WHAT IS THE BEST VERSION OF A BALL THROWER FOR CRICKET?

The cricket equipment design, development, and manufacturing space have made us think a lot lately about what does it take for cricketers to indeed adopt a ball thrower for their everyday cricket practice. As much as people like freebowler superthrower, we still believe there’s still much work that needs to be done to make freebowler superthrower ‘a true ball thrower’ that makes a difference to the way currently cricket is being practiced. Right now, it just solves the part of the problem with ball throwing, but there’s much scope for making it truly the best and a practical solution for everyday practice. The more we demonstrate it to different psychographics of people, the more we discover about people’s actual needs. Just talking and interacting with people, and learning from our own experiences is now getting us into the process of reverse engineering cricketers’ mindset from a practicality standpoint. 

Of course, we still believe the freebowler superthrower is currently the best version of ball throwing amongst all other options. But the next big question for us is, what’s the best version of the freebowler superthrower? We had bowlers; then we made bowling machines, then we made portable ball throwers, but what next? Answer: It’s a combination of all three. By now, we all agree that the ball throwing aid has to be or preferably be ‘non-electric, portable, affordable, and capable of throwing real cricket balls’ if it is meant to be adopted by masses including the elite and professionals. These features and benefits are enormous. Still, then there’s the other side of the product, which is manufacturing, assembly, environment, logistics, marketing, sales, distribution, customer service, and just a whole new dimension to the product considering the business model built around the product. It’s economies of scale. 

Product demonstration with the engineers at Decathlon India HQ

SO WHAT DOES THE REAL BALL THROWER WILL EVER BE LIKE FROM A CONSUMER SIDE

“People should be able to get a good amount of throwdowns with minimum human effort” — That’s the punchline.

It is envisioned to be along the same lines of a Sidearm Throw/SpeedArm or a RoboArm, essentially the handheld ball chucker/ball thrower, which has got every ingredient to becoming ‘The Solution.’ It ticks a lot of other boxes in terms of product design, manufacturability, servicing, instructions for use, safety, logistics, pricing, and everything around the business model is very favoring. It has shortcomings being user-friendly; it’s for a very niche segment of people that are capable of using it. It still not quite there yet. Today it’s still a version that’s good enough for elites; it’s not something anybody picks it up from the ground and starts firing balls at the batters at 130kmph from the get-go. It needs a lot of practice, a level of expertise and experience playing the game to be able to make full use of it. Also, it’s pretty taxing on the arm. But having said that, we never know, this could just be it. Over some time, people might perfect this, and it could come naturally and spontaneously to people. But it’s too early for that big of a change and shift.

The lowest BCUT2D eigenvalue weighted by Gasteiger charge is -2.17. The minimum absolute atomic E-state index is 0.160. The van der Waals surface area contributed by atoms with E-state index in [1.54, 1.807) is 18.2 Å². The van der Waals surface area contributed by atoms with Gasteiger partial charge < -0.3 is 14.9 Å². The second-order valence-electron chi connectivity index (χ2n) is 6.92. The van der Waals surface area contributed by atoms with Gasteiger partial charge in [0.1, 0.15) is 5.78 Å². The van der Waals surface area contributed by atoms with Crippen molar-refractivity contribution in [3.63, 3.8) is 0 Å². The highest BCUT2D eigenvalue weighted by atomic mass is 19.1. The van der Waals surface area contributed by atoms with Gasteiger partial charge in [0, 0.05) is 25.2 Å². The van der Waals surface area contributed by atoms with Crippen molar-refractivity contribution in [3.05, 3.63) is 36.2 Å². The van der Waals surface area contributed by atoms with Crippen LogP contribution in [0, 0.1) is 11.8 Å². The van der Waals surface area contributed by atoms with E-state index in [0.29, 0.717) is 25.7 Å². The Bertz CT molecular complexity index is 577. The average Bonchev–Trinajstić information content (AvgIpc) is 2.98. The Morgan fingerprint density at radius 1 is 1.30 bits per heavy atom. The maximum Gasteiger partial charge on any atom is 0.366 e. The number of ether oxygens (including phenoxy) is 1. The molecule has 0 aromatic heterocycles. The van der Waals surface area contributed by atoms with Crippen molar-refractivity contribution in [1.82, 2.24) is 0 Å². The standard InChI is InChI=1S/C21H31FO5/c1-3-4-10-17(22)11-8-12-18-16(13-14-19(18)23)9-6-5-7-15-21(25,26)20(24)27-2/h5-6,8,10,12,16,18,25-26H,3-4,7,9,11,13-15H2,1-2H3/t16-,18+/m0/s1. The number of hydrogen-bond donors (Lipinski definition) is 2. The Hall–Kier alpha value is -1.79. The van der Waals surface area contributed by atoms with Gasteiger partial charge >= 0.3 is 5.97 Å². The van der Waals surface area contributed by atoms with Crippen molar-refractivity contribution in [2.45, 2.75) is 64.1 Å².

SO WHAT DOES THE REAL BALL THROWER WILL EVER BE LIKE FROM A BUSINESS SIDE

It has to be along the lines of the Spikeball set. For some of you who don’t know what Spikeball is, here it is- https://spikeball.com/. We have tried Spikeball at freebowler, and we are a big fan of this game, the concept, the product, the business model, and just about everything. They are killing it out there. It could have all just clicked together, or maybe these guys at Spikeball could have given it deep thought to strategically build a consumer-centric product and also a tremendously favorable business model from a profitability standpoint. But either way, their product is just rad. Not only have they just made a product, but they have also created a large community of followers. They’ve built a Spikeball empire or more like a Spikeball nation. That’s how big Spikeball is. Of course, there are tons of other creative business models out there, even more successful than Spikeball. But the fact that it’s built around sports innovation and bringing about a cultural shift into sports hardware business through user base building is what stands out. They have got most things right about the product, and we have taken some inspiration from their product design and a leaf out of their business model to arrive at the below assumptions for a successful cricket ball throwing aid manufacturing business:

DESIGN FOR MANUFACTURABILITY(DFM), DESIGN FOR ASSEMBLY(DFA) AND QUALITY CHECK(QC): Simple, aesthetically appealing, made up of lightweight material that is abundantly available, capable of producing using established manufacturing techniques. Design intent should be consumer-centric — ergonomic and intuitive leading to faster customer validation and feedback loop. 

Smaller the product, the higher the volume, lower is the cost of manufacturing per unit. This way, we can invest a sum of money upfront and produce higher quantity units. Essentially faster production cycle using molds such that the lead times and turn around time is quick between orders. Less complicated and intricate parts, lesser the quality-check(QC) nodal points, better the life of the product and faster the assembly process. All this is leading to higher productivity and efficiency.